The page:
Fire Hydrant Lessons in Communication

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Summary:

A while ago we got a notice that the town would be installing a fire hydrant near our house. OK, fine. Weeks went by with no information about when it would happen. Then one Wednesday my husband was outside and saw a guy doing some marking and measuring. They started chatting. The guy said they'd be doing the installation two days later, on Friday. And almost as an afterthought, he mentioned that they'd be turning off our water for the duration.

A while ago we got a notice that the town would be installing a fire hydrant near our house. OK, fine. Weeks went by with no information about when it would happen. Then one Wednesday my husband was outside and saw a guy doing some marking and measuring. They started chatting. The guy said they'd be doing the installation two days later, on Friday. And almost as an afterthought, he mentioned that they'd be turning off our water for the duration.

Really? When were they going to tell us if we hadn't just happened upon the information? What if we had a sick child or an elderly person who would have required special arrangements if we were to be without water? Weren't we entitled to be kept informed?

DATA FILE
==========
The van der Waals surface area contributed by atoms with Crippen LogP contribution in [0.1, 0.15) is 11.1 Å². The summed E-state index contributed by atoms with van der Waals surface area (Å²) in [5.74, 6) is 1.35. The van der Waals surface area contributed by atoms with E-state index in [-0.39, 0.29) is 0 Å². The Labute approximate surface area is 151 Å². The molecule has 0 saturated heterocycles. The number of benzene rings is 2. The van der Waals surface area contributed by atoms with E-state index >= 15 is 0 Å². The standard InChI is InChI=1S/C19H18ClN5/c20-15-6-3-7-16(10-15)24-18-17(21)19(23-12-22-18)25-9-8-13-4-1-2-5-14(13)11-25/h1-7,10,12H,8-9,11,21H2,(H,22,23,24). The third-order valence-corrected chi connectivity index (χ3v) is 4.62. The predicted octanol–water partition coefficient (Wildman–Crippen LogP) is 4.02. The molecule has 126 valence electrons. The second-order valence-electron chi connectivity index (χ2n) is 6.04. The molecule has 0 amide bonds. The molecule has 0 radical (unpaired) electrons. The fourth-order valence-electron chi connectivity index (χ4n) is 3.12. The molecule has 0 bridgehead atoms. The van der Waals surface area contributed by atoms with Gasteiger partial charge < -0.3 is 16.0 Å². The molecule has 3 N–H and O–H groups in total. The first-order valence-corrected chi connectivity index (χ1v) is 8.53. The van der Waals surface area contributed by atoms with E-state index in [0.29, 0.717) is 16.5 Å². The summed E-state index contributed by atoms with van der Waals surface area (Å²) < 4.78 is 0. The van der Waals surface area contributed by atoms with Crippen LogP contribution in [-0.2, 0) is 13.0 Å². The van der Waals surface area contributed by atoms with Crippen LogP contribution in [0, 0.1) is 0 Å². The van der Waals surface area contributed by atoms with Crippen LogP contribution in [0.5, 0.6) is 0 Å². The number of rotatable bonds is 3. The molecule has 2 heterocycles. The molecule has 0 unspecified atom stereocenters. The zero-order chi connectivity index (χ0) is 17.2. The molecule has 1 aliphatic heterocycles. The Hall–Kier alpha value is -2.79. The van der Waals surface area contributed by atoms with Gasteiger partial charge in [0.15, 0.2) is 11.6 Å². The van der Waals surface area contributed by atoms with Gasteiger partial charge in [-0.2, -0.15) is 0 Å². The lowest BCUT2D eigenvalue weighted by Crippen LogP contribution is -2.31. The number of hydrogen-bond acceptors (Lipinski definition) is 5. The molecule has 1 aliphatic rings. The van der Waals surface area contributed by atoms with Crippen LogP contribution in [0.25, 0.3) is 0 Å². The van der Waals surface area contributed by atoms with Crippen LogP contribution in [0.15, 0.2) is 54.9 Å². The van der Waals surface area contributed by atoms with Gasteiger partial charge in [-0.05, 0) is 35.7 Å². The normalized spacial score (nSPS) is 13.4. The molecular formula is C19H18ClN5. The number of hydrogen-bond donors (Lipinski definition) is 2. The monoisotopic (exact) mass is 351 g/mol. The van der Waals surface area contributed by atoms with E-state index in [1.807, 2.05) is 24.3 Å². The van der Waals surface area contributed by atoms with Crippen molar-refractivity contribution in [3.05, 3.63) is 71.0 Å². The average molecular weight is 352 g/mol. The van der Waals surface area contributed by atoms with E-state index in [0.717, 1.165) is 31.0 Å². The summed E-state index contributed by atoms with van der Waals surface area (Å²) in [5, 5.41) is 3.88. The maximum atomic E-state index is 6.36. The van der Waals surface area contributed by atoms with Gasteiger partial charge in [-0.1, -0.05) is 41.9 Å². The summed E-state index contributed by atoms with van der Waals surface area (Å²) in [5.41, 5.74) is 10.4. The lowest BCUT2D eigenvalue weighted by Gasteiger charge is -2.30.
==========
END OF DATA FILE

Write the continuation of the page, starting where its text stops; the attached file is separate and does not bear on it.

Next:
I was out all day Friday. When I returned, no fire-hydrant work was finished - or even started. And no one had called to say the Friday plan was off or when it would be back on. Weren't we entitled to be kept informed?

On Monday, bright and of course early, a bunch of trucks and equipment showed up and got to work. Again, no notice, either in advance or in the moment. If we hadn't rushed out to move the cars up the block, they'd have been blocked by a gaping hole in the road. Oh, and the water. My husband talked to one of the workers, who said (but only upon being asked) that the water would be turned off all day. Weren't we entitled ... ?

With the water turned off and the ear-piercing rat-a-tat-tat outside the house, I left for the gym. A couple of hours after I returned, the water was back on.

During this entire saga, I kept thinking about how frustrating it is not to be kept informed about matters of importance. Indeed, that's a common customer complaint, not just in matters of fire-hydrant installation, but also in IT circles. In my work in helping IT organizations improve customer satisfaction, I've had many opportunities to interview customers, and one recurring complaint concerns not being given information in a timely basis - or at all - that affects their ability to do their work.

On the flip side, customers who give their IT organizations high ratings often comment about how well the IT staff keeps them in the loop and communicates about what's going to happen and when. Clearly, this type of communication is not merely a common courtesy - although it's certainly that. It's also a key factor influencing customer satisfaction.

How do you rate yourself and your team in keeping your customers informed about matters that are important to them?

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